Up above some of the buildings on Main Street West, there is office space used for managerial positions. Cast members of the Magic Kingdom will go there sometime for new holiday training. Also, only cast members that work in Magic Kingdom are allowed to get on the bus from the MK cast parking lot to the utilidors. Castmembers must scan their badges upon boarding and the light will turn green to board as long as they are scheduled a shift for that day. That means, no castmembers from Epcot or other locations on property can go walk around the utilidors. Not even MK employees on their days off can go there. There is also a computer lab down in have utilidors that is there primarily for job training. You must sign in at the front desk in order to use them. Just some little tidbits of the utilidors :)

In reply to by Visitor (not verified)

Scanning badges must be pretty new. I worked at WDW until 2006. We never scanned our badges. We used to show them to a security person. When we would go to the park on our day off we would always park in the cast lot and take the bus, avoiding the crowds at the gates. Also, anyone who worked at the other parks could do that, too.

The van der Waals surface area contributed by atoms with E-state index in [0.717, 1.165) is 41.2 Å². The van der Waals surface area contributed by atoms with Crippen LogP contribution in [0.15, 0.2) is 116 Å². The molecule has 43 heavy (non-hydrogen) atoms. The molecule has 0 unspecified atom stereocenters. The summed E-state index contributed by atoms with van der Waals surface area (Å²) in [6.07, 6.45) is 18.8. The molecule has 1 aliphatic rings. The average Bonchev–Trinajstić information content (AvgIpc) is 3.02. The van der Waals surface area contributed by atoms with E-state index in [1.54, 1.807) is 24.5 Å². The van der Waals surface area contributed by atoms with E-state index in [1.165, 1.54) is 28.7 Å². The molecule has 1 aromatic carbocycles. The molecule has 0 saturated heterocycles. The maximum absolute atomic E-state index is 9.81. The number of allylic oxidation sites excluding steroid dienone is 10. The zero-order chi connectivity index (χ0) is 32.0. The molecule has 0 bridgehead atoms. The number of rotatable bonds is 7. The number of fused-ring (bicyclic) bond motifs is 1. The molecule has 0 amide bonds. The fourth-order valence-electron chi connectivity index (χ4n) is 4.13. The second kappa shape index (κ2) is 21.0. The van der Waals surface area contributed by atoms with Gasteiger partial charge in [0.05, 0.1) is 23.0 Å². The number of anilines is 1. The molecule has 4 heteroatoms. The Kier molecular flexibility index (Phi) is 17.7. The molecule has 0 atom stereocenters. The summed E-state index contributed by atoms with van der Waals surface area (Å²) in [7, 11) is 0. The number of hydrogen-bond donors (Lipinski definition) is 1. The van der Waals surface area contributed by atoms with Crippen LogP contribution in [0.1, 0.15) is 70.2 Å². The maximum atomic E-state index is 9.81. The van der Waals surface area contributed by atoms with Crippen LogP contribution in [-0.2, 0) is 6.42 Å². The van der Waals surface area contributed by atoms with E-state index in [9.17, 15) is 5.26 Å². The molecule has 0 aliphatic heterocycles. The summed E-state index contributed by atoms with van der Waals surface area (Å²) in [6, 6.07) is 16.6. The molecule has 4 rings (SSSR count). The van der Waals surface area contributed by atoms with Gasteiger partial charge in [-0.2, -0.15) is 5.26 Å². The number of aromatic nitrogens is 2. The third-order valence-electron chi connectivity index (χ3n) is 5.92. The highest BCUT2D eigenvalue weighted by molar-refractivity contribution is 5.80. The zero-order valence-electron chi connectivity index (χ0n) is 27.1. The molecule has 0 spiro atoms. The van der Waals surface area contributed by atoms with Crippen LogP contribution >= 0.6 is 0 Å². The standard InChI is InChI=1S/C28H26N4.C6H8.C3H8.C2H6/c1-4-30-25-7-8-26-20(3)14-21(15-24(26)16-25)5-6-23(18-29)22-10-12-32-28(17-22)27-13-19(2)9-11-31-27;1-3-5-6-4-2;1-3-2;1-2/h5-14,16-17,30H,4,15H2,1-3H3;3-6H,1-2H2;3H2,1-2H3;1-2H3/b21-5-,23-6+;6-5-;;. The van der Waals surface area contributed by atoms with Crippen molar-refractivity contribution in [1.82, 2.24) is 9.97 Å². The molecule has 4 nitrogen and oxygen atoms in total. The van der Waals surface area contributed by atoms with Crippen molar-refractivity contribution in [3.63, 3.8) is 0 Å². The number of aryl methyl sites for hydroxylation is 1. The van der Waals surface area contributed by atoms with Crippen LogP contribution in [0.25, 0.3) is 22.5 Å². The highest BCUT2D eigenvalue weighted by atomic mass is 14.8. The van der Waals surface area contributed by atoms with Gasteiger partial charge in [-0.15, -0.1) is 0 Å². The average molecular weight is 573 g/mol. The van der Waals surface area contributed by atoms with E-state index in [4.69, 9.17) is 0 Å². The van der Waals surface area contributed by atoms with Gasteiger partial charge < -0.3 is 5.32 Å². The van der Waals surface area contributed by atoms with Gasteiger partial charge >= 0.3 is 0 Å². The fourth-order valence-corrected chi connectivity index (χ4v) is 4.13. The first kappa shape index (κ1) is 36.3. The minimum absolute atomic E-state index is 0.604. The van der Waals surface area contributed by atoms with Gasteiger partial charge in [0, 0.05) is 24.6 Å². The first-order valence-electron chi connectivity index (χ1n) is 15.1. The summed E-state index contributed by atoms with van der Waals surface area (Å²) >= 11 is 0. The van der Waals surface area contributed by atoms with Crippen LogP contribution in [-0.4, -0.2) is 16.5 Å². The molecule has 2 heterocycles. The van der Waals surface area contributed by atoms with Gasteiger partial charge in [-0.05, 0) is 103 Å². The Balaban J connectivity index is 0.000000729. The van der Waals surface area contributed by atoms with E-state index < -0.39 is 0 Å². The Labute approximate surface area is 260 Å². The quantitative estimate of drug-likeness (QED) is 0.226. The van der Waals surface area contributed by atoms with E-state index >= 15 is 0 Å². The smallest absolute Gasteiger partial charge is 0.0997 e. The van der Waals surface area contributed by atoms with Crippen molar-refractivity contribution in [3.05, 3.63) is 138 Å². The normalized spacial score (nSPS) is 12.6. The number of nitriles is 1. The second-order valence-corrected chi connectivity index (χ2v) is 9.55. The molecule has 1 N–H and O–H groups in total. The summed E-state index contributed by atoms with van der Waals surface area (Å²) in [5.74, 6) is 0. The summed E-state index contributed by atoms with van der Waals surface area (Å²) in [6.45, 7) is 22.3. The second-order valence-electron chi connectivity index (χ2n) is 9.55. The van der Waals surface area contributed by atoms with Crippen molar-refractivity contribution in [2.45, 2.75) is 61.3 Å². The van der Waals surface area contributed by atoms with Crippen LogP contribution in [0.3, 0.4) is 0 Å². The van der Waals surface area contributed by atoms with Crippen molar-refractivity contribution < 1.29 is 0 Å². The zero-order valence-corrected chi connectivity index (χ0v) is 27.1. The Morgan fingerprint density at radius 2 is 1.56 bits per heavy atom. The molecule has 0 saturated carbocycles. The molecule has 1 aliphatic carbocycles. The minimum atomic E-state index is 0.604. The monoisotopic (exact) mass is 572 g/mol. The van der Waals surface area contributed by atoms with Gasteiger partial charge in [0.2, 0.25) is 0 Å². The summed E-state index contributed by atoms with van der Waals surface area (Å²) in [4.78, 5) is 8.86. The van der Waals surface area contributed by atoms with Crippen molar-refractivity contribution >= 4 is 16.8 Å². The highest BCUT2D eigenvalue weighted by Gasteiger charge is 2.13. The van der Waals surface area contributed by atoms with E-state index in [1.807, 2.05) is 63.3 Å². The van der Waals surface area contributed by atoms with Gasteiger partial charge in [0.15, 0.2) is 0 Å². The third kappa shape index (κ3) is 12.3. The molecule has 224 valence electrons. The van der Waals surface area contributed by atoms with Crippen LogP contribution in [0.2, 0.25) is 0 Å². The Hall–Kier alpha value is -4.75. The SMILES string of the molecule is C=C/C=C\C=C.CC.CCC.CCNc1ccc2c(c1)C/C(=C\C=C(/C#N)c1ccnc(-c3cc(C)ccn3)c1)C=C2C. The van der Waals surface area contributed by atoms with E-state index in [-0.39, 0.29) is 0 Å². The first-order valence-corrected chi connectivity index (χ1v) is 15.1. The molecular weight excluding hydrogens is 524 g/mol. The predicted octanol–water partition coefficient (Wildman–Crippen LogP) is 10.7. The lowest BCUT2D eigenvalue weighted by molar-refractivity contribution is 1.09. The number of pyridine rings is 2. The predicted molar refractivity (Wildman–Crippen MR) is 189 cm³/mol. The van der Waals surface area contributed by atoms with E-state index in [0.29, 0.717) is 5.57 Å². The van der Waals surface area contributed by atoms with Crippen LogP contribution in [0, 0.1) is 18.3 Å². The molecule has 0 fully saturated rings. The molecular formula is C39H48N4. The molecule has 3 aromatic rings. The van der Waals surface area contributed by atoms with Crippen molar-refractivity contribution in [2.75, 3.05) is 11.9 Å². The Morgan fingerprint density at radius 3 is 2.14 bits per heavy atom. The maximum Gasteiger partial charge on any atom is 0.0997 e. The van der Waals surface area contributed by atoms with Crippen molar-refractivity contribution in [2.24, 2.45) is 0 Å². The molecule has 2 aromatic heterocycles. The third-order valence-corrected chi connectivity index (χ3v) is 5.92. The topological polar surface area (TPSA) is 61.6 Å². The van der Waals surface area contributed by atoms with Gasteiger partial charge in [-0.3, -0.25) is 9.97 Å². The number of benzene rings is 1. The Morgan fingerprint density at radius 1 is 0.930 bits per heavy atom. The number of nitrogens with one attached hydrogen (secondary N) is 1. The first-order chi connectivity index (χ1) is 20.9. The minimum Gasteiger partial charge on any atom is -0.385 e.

In reply to by Visitor (not verified)

That's actually not true, the light turning green only means that you still work for the company and that you didn't leave/get termed and kept your ID. Any CM can go on the bus and the only time they're "strict" is during holiday time or when the park is supposed to be pretty full.

There's also a computer room and small library near the entrance of the tunnels. And there's a basilisk that lives in the AVAC. I heard it late one night when I was cleaning up after the fireworks.

View More Comments

Add new comment

About Theme Park Tourist

Theme Park Tourist is one of the web’s leading sources of essential information and entertaining articles about theme parks in Orlando and beyond.

We are one of the world’s largest theme park guide sites, hosting detailed guides to more than 80 theme parks around the globe.

Find Out More About Us...

Plan Your Trip

Our theme park guides contain reviews and ratings of rides, restaurants and hotels at more than 80 theme parks worldwide.

You can even print them.

Start Planning Now...